The Forgotten Garden

The Forgotten Garden

Book rating: 05 Paperback

By (author) Kate Morton

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  • Publisher: Pan Books
  • Format: Paperback | 656 pages
  • Dimensions: 130mm x 196mm x 40mm | 460g
  • Publication date: 6 June 2008
  • Publication City/Country: London
  • ISBN 10: 0330449605
  • ISBN 13: 9780330449601
  • Edition: Unabridged
  • Edition statement: Unabridged
  • Sales rank: 2,708

Product description

1913 On the eve of the First World War, a little girl is found abandoned after a gruelling ocean voyage from England to Australia. All she can remember of the journey is that a mysterious woman she calls the Authoress had promised to look after her. But the Authoress has vanished without a trace. 1975 Now an old lady, Nell travels to England to discover the truth about her parentage. Her quest leads her to Cornwall, and to a beautiful estate called Blackhurst Manor, which had been owned by the Mountrachet family. What has prompted Nell's journey after all these years? 2005 On Nell's death, her granddaughter, Cassandra, comes into a surprise inheritance. Cliff Cottage, in the grounds of Blackhurst Manor, is notorious amongst the locals for the secrets it holds - secrets about the doomed Mountrachet family. But it is at Cliff Cottage, abandoned for years, and in its forgotten garden, that Cassandra will uncover the truth about the family and why the young Nell was abandoned all those decades before.

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Author information

Kate Morton grew up in the mountains of southeast Queensland, Australia. She has degrees in Dramatic Art and English Literature and is currently a doctoral candidate at the University of Queensland. Kate lives with her husband and young son in Brisbane. The Forgotten Garden is her second novel. You can find more information about Kate and her books at www.katemorton.com.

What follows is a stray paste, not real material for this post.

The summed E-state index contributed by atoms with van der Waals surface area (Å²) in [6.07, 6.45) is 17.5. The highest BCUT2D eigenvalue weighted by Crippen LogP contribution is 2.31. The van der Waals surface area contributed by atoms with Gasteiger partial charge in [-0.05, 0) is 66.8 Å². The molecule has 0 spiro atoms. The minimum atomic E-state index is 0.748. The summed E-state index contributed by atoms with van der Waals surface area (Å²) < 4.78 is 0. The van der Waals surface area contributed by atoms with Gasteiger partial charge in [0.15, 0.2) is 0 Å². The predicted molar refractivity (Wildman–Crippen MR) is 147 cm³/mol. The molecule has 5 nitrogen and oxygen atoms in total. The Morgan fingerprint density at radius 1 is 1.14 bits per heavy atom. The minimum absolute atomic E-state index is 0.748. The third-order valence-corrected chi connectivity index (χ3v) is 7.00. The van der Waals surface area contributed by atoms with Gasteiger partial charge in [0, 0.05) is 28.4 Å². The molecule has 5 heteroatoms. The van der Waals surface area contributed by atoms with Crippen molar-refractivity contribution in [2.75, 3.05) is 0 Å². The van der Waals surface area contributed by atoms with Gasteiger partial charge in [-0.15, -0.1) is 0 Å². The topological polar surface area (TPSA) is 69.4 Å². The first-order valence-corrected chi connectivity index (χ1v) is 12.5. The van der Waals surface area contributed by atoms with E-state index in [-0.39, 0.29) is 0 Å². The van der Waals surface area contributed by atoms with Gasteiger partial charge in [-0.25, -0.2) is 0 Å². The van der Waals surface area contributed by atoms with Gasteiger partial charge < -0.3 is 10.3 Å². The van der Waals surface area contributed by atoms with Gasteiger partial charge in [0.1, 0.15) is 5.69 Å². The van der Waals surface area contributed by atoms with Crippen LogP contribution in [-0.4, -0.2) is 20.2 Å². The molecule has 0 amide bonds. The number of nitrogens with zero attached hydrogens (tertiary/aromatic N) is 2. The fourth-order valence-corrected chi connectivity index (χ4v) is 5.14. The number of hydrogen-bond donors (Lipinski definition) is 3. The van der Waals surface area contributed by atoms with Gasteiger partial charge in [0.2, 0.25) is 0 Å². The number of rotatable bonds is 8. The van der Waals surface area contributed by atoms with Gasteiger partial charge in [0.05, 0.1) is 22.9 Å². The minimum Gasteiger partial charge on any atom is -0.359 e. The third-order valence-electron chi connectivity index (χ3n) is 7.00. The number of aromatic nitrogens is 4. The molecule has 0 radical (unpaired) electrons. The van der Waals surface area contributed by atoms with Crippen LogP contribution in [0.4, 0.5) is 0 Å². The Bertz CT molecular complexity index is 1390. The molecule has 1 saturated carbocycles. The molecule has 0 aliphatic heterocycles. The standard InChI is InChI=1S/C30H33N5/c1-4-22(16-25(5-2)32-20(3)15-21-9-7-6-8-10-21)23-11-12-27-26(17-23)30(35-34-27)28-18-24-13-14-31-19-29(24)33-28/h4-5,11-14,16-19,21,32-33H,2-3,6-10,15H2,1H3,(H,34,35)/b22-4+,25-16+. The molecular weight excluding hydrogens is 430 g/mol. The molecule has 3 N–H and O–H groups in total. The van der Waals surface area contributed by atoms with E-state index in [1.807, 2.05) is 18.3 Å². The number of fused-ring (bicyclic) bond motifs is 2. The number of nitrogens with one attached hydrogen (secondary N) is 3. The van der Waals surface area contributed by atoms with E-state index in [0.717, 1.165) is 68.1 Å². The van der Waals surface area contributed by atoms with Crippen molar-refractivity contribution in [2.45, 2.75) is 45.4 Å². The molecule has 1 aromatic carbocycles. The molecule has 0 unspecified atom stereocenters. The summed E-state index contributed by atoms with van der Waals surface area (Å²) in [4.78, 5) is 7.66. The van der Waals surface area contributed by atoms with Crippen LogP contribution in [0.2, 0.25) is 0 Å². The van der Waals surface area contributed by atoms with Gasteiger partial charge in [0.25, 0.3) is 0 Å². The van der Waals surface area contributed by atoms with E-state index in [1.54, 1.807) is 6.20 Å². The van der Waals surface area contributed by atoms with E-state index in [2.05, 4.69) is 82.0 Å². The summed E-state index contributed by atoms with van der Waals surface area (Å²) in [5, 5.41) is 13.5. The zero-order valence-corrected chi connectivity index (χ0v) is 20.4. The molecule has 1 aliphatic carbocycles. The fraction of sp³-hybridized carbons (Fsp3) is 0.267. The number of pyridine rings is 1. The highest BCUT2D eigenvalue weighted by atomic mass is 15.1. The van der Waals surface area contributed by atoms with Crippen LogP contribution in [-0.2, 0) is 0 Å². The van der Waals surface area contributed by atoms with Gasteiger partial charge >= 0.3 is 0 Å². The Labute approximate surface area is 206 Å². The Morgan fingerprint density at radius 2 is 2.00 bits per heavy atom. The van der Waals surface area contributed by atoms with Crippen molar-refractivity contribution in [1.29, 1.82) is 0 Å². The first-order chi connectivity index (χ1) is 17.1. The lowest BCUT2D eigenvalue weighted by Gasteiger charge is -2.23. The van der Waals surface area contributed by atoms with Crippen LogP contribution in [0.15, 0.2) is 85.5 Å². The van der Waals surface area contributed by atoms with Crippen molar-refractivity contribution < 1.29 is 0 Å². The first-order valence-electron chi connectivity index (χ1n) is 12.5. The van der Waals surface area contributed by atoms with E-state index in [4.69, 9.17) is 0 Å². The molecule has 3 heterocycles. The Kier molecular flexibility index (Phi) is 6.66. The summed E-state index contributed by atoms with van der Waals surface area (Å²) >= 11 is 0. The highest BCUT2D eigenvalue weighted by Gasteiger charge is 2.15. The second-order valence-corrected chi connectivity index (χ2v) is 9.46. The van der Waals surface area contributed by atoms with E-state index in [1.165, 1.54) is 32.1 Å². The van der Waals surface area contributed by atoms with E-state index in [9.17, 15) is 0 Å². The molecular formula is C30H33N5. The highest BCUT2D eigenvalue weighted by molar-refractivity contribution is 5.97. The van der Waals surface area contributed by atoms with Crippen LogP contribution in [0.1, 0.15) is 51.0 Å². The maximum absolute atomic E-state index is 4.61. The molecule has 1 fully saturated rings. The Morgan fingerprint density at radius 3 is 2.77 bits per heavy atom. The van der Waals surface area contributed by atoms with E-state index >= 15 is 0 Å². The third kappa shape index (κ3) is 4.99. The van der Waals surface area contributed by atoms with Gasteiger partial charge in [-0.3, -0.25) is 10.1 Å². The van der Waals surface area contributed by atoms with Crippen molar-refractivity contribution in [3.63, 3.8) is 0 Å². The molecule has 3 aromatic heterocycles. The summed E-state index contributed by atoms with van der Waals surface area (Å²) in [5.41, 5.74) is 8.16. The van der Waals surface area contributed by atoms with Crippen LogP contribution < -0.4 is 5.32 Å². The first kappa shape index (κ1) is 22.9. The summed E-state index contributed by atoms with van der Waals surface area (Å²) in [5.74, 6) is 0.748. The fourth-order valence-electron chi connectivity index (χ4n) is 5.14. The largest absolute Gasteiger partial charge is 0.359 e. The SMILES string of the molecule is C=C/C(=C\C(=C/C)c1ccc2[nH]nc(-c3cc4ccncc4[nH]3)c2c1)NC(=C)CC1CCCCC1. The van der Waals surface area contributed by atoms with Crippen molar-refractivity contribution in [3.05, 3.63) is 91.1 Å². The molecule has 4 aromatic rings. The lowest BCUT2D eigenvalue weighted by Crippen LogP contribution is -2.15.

Customer reviews

By Gillian Buckerfield 06 Sep 2011 5

This book is a completely worthwhile read. I loved the story, didn't want to put it down, and couldn't wait to pick it up again!

Editorial reviews

A four-year-old girl abandoned aboard a ship touches off a century-long inquiry into her ancestry, in Morton's weighty, at times unwieldy, second novel (The House at Riverton, 2008).In 1913, Hugh, portmaster of Maryborough, Australia, discovers a child alone on a vessel newly arrived from England. The little girl cannot recall her name and has no identification, only a white suitcase containing some clothes and a book of fairy tales by Eliza Makepeace. Hugh and his wife, childless after several miscarriages, name the girl Nell and raise her as their own. At 21, she is engaged to be married and has no idea she is not their biological daughter. When Hugh confesses the truth, Nell's equilibrium is destroyed, but life and World War II intervene, and she doesn't explore her true origins until 1975, when she journeys to London. There she learns of Eliza's sickly cousin Rose, daughter of Lord Linus Mountrachet and his lowborn, tightly wound wife, Lady Adeline. Mountrachet's beloved sister Georgiana disgraced the family by running off to London to live in squalor with a sailor, who then abruptly disappeared. Eliza was their daughter, reclaimed by Linus after Georgiana's death and brought back to Blackhurst, the gloomy Mountrachet manor in Cornwall. Interviewing secretive locals at Blackhurst, now under renovation as a hotel, Nell traces her parentage to Rose and her husband, society portraitist Nathaniel Walker - except that their only daughter died at age four. Nell's quest is interrupted at this point, but after her death in 2005, her granddaughter Cassandra takes it up. Intricate, intersecting narratives, heavy-handed fairy-tale symbolism and a giant red herring suggesting possible incest create a thicket of clues as impenetrable and treacherous as Eliza's overgrown garden and the twisty maze on the Mountrachet estate.Murky, but the puzzle is pleasing and the long-delayed "reveal" is a genuine surprise. (Kirkus Reviews)